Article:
Dr Ben Hillman is a Senior Lecturer at Crawford School. His research focuses on political change in Asia, democratization, ethnic conflict, post-conflict reconstruction, and comparative local governance.
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In March this year China’s National Development and Reform Commission released plans for implementing the country’s ‘One Belt, One Road’ policy—a grand foreign policy and trade initiative designed to expand land and maritime links with Central, South and Southeast China along historical Silk Road routes.
Initially conceived as a series of mega-infrastructure projects, the One Belt, One Road initiative has evolved into a more ambitious plan for deepening connections between China and the region through trade, policy coordination and expanded people-to-people ties.
In October Crawford School’s Dr Ben Hillman was invited to contribute to a national forum on strategies for realising the One Belt, One road vision. Hosted by the Chinese Academy of Social Sciences in partnership with Yunnan University and the East Asian Institute at the National University of Singapore, the forum examined the opportunities and obstacles China faces in expanding its diplomatic and trade ties with Central, South and Southeast Asia.
At the conference Hillman spoke to Chinese officials and leading scholars about the importance of preparing Chinese youth for greater engagement in the region. He also highlighted the potential for increased cross-border trade to generate new opportunities for ethnic minorities in western China.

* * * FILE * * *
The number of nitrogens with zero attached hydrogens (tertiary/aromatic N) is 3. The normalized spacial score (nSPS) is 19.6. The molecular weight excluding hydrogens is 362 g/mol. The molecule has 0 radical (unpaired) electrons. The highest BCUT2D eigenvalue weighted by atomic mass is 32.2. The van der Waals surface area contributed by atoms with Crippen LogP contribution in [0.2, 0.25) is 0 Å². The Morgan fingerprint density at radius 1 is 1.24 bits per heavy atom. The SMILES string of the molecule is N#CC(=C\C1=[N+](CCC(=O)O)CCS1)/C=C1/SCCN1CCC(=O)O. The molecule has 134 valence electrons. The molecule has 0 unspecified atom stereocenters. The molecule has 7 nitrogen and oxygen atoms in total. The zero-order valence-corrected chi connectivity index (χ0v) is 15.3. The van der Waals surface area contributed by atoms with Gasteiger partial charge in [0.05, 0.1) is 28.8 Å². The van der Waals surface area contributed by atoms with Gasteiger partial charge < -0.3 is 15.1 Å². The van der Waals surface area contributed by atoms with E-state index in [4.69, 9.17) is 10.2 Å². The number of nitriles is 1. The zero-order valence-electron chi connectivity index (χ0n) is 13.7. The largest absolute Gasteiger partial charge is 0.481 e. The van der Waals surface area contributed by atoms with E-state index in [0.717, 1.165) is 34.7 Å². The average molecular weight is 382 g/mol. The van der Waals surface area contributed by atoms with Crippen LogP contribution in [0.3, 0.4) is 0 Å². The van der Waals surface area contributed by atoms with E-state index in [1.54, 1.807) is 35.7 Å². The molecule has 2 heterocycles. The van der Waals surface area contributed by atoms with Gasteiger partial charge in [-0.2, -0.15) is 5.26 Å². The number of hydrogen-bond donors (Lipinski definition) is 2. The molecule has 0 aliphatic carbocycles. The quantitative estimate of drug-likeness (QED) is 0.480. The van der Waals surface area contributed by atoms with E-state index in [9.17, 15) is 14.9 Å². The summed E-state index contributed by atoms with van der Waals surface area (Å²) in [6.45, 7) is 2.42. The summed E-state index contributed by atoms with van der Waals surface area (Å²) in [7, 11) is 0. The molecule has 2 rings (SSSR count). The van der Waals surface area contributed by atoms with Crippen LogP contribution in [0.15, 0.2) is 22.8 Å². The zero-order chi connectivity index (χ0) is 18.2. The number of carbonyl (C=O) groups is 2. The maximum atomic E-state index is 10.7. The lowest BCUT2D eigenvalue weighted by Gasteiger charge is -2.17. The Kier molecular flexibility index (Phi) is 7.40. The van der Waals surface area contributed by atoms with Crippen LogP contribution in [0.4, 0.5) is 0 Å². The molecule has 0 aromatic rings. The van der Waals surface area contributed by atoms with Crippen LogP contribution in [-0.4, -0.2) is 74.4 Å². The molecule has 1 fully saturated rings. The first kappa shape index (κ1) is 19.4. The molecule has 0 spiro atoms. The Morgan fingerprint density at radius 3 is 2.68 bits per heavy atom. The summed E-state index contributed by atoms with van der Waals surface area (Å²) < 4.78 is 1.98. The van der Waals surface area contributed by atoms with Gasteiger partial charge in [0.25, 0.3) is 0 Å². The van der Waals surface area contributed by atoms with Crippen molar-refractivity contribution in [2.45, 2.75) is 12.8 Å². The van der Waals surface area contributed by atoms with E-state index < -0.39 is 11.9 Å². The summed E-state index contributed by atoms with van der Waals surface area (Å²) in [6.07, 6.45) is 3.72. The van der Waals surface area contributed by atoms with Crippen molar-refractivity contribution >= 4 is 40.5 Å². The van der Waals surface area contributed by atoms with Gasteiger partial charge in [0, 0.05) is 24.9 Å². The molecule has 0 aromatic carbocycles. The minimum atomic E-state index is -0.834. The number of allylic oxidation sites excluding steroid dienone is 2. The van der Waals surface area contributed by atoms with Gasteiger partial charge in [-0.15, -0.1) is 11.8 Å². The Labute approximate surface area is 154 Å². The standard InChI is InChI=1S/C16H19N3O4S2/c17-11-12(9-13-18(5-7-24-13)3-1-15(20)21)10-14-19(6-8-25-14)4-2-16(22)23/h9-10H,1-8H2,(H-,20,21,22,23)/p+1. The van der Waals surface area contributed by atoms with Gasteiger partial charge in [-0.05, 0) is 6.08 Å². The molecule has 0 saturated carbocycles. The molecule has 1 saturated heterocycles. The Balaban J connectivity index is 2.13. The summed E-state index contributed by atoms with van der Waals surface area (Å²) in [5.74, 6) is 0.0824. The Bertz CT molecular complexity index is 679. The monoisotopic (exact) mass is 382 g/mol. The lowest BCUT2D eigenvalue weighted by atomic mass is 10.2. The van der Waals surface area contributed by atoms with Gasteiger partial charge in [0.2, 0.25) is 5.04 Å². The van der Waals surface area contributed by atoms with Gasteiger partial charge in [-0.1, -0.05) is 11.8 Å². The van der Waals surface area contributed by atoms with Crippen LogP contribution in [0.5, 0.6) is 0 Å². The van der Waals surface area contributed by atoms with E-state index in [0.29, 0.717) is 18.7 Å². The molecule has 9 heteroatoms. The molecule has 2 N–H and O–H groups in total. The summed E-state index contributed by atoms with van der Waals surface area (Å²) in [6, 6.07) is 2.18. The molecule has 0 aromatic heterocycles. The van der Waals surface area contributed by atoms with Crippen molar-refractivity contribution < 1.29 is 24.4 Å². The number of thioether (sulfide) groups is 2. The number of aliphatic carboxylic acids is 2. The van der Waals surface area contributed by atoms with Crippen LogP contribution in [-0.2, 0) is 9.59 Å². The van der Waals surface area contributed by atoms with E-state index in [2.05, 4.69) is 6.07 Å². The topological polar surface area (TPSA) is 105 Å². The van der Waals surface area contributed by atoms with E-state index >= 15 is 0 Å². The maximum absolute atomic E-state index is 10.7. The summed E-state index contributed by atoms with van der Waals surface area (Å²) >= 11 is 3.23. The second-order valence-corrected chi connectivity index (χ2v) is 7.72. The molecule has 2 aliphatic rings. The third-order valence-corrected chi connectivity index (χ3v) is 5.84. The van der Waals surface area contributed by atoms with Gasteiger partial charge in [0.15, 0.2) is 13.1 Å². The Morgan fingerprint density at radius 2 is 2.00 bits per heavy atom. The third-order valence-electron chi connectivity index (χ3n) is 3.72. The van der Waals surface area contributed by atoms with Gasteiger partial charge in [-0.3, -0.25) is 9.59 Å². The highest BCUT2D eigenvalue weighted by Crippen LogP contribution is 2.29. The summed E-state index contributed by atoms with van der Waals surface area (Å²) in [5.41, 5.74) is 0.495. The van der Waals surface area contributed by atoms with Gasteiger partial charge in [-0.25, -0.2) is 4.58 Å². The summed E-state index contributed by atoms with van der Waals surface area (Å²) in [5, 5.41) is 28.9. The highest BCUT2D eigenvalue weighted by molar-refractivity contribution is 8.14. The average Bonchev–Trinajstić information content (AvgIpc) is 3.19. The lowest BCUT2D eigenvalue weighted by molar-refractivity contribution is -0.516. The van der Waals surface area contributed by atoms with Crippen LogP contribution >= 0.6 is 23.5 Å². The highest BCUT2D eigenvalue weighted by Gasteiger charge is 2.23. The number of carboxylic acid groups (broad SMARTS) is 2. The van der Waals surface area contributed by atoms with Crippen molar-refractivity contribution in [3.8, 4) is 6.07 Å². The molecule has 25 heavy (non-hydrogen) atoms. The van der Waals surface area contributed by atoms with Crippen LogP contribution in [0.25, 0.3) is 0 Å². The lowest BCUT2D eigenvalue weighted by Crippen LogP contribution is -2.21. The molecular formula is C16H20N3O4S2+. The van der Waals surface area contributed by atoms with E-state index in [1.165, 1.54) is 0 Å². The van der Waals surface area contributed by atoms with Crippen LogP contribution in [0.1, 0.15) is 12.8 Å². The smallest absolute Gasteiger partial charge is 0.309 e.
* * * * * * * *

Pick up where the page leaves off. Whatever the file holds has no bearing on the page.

However, he argued that much more investment in targeted education programs was essential in order to develop the skills and knowledge needed for closer engagement with the region.
Hillman, who teaches comparative politics in the Policy and Governance Program at Crawford School, also shared his experience in leading a delegation of 16 Indonesian think tanks on a visit to China in May this year.
“The visit was designed to create opportunities for debate on policy issues of common concern and to exchange ideas on running successful think tanks,” he said.
“However, the visit also highlighted how little Chinese and Indonesian scholars knew about each other’s societies. This is something that must be urgently rectified if China is to succeed in strengthening ties with the region.
“China’s brightest students have tended to look toward the US and Europe to further their education and to create international career opportunities, but as China emerges as a regional power, Chinese students need to learn more about the diverse and dynamic societies on their doorstep.
“Chinese universities, especially those at the geographical gateways to the land and maritime Silk Road routes, will need to develop new programs to prepare students for closer engagement with the region. In the meantime, Australian universities with strong academic programs on the societies of East, South and Southeast Asia could help to fill the gap.
“Although Australia is not located along Silk Road routes, Australia will directly benefit from better policy coordination between China and the region and from expanded regional trade. Australia’s political, technical and intellectual capital could be harnessed to build new links in the region.”